M. D. Thomas, A. M. deBoer, H. L. Johnson and D. P. Stevens, Journal of Physical Oceanography, in press.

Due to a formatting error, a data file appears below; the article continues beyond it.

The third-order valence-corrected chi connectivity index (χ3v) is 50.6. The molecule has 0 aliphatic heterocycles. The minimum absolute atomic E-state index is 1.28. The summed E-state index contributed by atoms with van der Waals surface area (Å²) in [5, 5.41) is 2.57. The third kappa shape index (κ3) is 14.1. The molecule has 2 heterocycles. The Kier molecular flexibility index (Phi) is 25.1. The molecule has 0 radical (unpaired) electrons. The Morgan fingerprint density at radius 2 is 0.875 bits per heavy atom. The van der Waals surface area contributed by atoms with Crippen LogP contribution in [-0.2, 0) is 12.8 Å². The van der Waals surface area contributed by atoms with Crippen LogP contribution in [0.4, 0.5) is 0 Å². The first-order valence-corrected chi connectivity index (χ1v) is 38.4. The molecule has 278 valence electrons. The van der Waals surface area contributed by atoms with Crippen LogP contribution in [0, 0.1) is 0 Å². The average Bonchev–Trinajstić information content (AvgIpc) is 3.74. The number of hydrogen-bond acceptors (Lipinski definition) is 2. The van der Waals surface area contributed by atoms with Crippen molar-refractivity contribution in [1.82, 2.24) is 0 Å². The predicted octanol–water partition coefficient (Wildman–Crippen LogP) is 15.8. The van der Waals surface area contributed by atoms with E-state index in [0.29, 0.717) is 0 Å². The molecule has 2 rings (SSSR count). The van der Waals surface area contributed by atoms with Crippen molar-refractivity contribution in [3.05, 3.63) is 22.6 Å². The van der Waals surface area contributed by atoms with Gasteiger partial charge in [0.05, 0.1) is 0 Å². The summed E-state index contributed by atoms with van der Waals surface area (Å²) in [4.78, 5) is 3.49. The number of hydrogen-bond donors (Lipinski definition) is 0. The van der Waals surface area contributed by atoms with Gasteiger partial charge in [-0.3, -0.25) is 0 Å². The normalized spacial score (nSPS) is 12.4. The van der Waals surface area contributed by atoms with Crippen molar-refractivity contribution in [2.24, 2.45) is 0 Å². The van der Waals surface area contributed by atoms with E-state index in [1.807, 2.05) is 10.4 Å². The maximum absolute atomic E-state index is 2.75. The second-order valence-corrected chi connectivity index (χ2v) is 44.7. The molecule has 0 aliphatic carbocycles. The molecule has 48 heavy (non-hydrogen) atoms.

Sverdrup balance underlies much of the theory of ocean circulation and provides a potential tool for describing the interior ocean transport from only the wind stress. Using both a model state estimate and an eddy permitting coupled climate model we here assess to what extent and over what spatial and temporal scales Sverdrup balance describes the meridional transport. We find that Sverdrup balance holds to first order in the interior subtropical ocean when considered at spatial scales greater than approximately 5 degrees. Outside of the subtropics, in western boundary currents and at short spatial scales, significant departures occur due to failures in both the assumptions that there is a level of no motion at some depth and that the vorticity equation is linear. Despite the ocean transport adjustment occurring on time scales consistent with the basin crossing times for Rossby waves, as predicted by theory, Sverdrup balance gives a useful measure of the subtropical circulation after only a few years. This is because the inter-annual transport variability is small compared to the mean transports. The vorticity input to the deep ocean by the interaction between deep currents and topography is found to be very large in both models. These deep transports, however, are separated from upper layer transports that are in Sverdrup balance when considered over large scales.
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